History of Texas, together with a biographical history of Milam, Williamson, Bastrop, Travis, Lee and Burleson counties : containing a concise history of the state, with portraits and biographies of prominent citizens of the above named counties, and personal histories of many of the early settlers and leading families Page: 227
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tance of ninety miles by the route we had to
travel. The feelings of the party can be better
imagined than described. We were
truly a forlorn set, many of us bareheade(d
and barefooted, a relentless foe on tlhe one
land and on the other a trackless and uninlhabited
wilderness infested with reptiles and
wild beasts, entirely destitute of food and no
means of procuring it.' Add to this the
agonizing grief of the party over the death
and capture of dear relatives; that we were
momentarily in expectation of meeting a like
fate, and some idea may be formed of lur
pitiable condition. Utter despair almost
took possession of us, for the chance of escaping
seemed almost an impossibility under
the circumstances. * * * I took one of
my children on my shoulder and led another.
The grown persons followed my example and
we began our journey through thle thickly
tangled underbrush in the direction of Fort
Houston. My wife was in bad he.iltl; Mrs.
Frost was in deep distress for the loss of her
husband and son; and all being barefoote(l
except my wife and Mrs. Frost our progress
was slow. Many of thle children had nothing
onthem but their shirts, and their sufferings
from the briars tearing their little
legs and feet were almost beyond human end
4 We traveled until about three o'clock in
the morning, when, the women and children
being worn out with hunger and fatigue, we
lay down on the grass and slept until tlhe
dawn of day, when we resumed our perilous
journey. Here we left the river bottom in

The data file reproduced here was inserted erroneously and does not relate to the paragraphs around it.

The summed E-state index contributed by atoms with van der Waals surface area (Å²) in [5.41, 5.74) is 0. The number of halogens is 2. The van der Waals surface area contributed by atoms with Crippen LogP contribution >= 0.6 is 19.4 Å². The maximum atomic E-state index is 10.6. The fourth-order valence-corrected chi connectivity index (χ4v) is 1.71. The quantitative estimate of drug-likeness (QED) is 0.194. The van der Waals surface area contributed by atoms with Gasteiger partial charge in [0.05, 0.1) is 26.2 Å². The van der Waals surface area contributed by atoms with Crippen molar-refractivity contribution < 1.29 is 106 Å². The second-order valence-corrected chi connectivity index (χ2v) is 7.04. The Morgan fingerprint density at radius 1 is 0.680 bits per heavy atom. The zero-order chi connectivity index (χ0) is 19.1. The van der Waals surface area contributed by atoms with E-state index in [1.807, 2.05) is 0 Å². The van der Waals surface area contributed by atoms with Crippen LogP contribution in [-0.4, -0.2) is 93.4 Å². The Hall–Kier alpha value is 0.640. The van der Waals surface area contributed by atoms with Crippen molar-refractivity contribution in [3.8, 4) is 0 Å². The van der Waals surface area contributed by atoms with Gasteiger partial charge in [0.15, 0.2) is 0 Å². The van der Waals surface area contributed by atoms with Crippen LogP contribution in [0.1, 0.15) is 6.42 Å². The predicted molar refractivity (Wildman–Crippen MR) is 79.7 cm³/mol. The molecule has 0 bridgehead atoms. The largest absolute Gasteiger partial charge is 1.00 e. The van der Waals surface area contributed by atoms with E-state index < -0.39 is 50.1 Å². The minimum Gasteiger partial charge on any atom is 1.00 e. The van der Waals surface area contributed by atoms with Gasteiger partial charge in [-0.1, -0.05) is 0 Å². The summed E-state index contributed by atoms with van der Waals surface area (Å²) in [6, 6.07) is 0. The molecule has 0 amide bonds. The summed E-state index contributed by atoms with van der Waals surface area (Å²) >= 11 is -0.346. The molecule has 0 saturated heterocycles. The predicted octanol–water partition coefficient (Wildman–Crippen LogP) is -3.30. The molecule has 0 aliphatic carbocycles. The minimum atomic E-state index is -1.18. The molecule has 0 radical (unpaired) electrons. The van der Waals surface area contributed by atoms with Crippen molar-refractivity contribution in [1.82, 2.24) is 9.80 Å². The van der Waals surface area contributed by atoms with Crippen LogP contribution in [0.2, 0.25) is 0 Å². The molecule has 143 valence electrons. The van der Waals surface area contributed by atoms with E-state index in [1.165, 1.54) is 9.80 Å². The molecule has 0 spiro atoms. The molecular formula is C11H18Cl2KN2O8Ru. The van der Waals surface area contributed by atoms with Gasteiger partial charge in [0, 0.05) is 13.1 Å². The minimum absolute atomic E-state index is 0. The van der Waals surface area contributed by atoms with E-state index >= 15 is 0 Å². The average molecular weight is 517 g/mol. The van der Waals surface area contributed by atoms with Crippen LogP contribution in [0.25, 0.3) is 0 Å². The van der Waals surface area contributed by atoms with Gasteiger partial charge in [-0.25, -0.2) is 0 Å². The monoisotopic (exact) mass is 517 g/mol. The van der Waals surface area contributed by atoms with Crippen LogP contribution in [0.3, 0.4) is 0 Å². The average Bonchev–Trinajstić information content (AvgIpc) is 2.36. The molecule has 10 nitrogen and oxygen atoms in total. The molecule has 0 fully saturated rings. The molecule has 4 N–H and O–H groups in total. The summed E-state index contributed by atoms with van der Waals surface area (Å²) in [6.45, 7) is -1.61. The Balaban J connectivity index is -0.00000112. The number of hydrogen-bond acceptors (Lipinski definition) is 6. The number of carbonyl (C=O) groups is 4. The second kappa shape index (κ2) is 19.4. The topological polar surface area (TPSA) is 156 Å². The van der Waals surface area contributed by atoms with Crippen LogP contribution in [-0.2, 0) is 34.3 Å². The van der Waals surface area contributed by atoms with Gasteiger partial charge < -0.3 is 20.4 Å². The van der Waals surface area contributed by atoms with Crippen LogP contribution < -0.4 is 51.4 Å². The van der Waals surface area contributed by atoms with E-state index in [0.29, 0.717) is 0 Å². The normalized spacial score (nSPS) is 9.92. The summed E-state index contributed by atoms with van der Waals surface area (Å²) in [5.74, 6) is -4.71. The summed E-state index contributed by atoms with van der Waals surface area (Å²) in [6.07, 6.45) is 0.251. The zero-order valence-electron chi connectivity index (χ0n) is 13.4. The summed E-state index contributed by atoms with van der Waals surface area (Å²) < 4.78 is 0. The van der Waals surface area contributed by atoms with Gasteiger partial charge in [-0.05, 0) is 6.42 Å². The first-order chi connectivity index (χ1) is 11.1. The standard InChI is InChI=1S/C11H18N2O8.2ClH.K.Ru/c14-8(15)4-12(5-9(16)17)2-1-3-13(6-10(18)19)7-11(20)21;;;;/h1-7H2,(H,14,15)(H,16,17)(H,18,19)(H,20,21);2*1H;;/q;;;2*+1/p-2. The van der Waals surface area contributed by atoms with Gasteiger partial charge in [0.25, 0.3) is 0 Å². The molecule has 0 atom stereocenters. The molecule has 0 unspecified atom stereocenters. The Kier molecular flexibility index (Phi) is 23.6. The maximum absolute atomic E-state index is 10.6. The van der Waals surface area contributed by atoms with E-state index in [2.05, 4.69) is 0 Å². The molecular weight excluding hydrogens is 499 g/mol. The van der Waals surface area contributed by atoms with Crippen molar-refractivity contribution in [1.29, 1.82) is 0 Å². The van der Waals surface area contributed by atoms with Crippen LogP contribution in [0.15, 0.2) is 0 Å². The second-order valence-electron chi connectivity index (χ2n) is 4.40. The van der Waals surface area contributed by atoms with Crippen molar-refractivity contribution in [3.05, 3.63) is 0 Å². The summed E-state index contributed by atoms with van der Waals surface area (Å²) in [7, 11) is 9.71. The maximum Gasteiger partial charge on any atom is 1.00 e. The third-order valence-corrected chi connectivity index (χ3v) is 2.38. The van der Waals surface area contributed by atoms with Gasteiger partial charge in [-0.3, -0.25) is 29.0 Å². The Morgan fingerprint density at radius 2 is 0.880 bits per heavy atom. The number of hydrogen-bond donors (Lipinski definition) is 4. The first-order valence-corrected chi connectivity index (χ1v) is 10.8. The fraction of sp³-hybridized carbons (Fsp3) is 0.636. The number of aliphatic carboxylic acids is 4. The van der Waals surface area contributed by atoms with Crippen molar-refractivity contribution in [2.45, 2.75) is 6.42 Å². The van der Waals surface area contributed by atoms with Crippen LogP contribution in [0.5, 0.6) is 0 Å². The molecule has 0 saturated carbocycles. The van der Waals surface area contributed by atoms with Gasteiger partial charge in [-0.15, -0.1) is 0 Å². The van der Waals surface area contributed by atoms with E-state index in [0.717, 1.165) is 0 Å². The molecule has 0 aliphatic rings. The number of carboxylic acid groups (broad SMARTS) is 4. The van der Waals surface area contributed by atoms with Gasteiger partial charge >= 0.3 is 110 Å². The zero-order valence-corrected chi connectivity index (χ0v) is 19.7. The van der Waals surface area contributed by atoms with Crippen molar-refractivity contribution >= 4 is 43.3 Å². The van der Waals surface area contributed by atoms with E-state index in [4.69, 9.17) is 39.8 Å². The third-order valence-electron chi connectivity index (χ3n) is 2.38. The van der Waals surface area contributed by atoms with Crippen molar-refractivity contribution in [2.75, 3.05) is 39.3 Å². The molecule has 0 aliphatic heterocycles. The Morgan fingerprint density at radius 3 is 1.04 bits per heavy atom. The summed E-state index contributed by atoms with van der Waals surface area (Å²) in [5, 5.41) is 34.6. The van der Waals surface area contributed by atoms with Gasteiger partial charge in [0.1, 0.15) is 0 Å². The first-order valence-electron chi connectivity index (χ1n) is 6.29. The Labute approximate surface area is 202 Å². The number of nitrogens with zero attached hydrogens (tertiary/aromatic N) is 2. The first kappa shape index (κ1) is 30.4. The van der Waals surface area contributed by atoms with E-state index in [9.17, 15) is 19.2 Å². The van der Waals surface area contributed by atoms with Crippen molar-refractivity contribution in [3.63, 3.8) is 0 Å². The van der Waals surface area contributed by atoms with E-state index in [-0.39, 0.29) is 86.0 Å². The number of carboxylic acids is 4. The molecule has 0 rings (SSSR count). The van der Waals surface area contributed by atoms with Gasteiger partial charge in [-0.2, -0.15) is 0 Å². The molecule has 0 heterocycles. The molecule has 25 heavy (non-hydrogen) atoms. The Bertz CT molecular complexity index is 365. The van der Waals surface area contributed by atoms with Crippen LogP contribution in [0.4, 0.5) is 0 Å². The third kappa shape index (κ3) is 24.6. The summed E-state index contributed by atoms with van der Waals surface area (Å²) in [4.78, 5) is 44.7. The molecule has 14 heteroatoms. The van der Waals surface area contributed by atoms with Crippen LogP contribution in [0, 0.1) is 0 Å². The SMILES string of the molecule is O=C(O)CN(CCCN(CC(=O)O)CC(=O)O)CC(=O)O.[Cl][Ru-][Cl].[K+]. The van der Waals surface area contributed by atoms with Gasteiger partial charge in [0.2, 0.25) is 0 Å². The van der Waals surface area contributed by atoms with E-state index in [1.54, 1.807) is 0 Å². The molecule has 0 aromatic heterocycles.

order to avoid the briars and underbrush,
but fi'omn the tracks of the Indians on the
highlands it was evident they were hunting
us, and, like the fox in the fable, we concluded
to take the river bottom again, for
though the brambles might tear our flesh
they might at the same time save our lives
by hiding us from the cruel savages whole
were in pursuit of us. The briars dlid, ill
fact, tear the legs and feet of the children
until they could have beein tracke'll )by tle.
bllood that flowed from their woulids.
It was the nigtll of tlie second day .ifteil
lea illg the tort that :ill, atd e..lecial ly ilit'
wotnel wilo were nlursin g their in fantlts, be
gain to suffer intensely from hunger. We
were then immediately on the bank of the
river, and through the mercy of Providence
a pole-cat came near us. I imlmed(liately
pursued and caught it just as it jumped inl
tile river. The only way that I could kill it
was by holding it ulndler the water until it
was drowned. Fortunately we had tlle means
of striking a fire, and we soon had it cooked
and e(lqually divided among the party, the
share of each being small indeed. This wa-;
all we lhad to eat until the fourth day, when
we were lucky enough to catch another
skunk and two sniall terrapins, whlich were
also cooked and divided between us. On
the evening of the fifth day I folmd that the
women and children were so exha.uted from
fatigue and hunger that it would be immipossible
for them to travel mnnucl further. After
holding a consultation it was agreed that I
should hurry on to Fort Houston for aid,
leaving Mr. Dwight in charge of the women
and children. Accordingly the next morning
I started for the fort (about thirty-five
miles distant), which I reached early in the
afternoon. I have often looked back and
wondered how I was able to accomplish this
extraordinary feat. I llad not eaten a mouthful
for six days, leaving always given my
share of the animals mentioned to the children,
and yet I walked thirty-five miles in
about eight hours! But the thought of the
unfortunate sufferers I lhad left behind de
HISTOR F OP TEXAS.
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Lewis Publishing Company, publisher. History of Texas, together with a biographical history of Milam, Williamson, Bastrop, Travis, Lee and Burleson counties : containing a concise history of the state, with portraits and biographies of prominent citizens of the above named counties, and personal histories of many of the early settlers and leading families, book, 1893; Chicago. (texashistory.unt.edu/ark:/67531/metapth29785/m1/232/?q=edwin%20antony: accessed June 28, 2017), University of North Texas Libraries, The Portal to Texas History, texashistory.unt.edu; .